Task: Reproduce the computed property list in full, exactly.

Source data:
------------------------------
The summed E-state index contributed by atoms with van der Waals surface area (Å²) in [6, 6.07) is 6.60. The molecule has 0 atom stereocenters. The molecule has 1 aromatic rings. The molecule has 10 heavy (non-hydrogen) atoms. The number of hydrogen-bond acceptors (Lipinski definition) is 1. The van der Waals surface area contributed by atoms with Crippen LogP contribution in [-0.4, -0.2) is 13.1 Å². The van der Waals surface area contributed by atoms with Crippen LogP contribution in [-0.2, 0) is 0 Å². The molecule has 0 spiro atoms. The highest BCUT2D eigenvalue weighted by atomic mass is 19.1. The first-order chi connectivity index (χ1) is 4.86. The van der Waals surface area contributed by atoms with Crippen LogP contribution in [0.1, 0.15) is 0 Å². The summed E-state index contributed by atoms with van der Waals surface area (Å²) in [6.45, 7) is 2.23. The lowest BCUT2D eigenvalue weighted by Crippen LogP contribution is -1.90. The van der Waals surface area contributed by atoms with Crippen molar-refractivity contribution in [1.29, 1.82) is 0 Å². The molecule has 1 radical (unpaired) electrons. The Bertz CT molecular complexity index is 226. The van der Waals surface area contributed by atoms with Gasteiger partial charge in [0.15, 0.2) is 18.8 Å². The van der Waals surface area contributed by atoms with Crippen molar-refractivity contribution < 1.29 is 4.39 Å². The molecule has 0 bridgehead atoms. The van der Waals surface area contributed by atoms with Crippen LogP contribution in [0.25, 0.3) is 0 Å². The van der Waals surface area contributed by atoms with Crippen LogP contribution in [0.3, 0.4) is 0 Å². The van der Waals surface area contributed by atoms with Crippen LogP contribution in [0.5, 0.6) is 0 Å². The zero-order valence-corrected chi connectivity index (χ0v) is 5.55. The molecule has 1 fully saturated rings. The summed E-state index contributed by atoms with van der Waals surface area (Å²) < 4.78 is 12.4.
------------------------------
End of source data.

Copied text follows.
The summed E-state index contributed by atoms with van der Waals surface area (Å²) in [6, 6.07) is 6.60. The molecule has 0 atom stereocenters. The molecule has 1 aromatic rings. The molecule has 10 heavy (non-hydrogen) atoms. The number of hydrogen-bond acceptors (Lipinski definition) is 1. The van der Waals surface area contributed by atoms with Crippen LogP contribution in [-0.4, -0.2) is 13.1 Å². The van der Waals surface area contributed by atoms with Crippen LogP contribution in [-0.2, 0) is 0 Å². The molecule has 0 spiro atoms. The highest BCUT2D eigenvalue weighted by atomic mass is 19.1. The first-order chi connectivity index (χ1) is 4.86. The van der Waals surface area contributed by atoms with Crippen LogP contribution in [0.1, 0.15) is 0 Å². The summed E-state index contributed by atoms with van der Waals surface area (Å²) in [6.45, 7) is 2.23. The lowest BCUT2D eigenvalue weighted by Crippen LogP contribution is -1.90. The van der Waals surface area contributed by atoms with Crippen molar-refractivity contribution in [1.29, 1.82) is 0 Å². The molecule has 1 radical (unpaired) electrons. The Bertz CT molecular complexity index is 226. The van der Waals surface area contributed by atoms with Gasteiger partial charge in [0.15, 0.2) is 18.8 Å². The van der Waals surface area contributed by atoms with Crippen molar-refractivity contribution < 1.29 is 4.39 Å². The molecule has 0 bridgehead atoms. The van der Waals surface area contributed by atoms with Crippen LogP contribution in [0.25, 0.3) is 0 Å². The van der Waals surface area contributed by atoms with Crippen LogP contribution in [0.3, 0.4) is 0 Å². The van der Waals surface area contributed by atoms with Crippen LogP contribution in [0.5, 0.6) is 0 Å². The zero-order valence-corrected chi connectivity index (χ0v) is 5.55. The molecule has 1 fully saturated rings. The summed E-state index contributed by atoms with van der Waals surface area (Å²) < 4.78 is 12.4.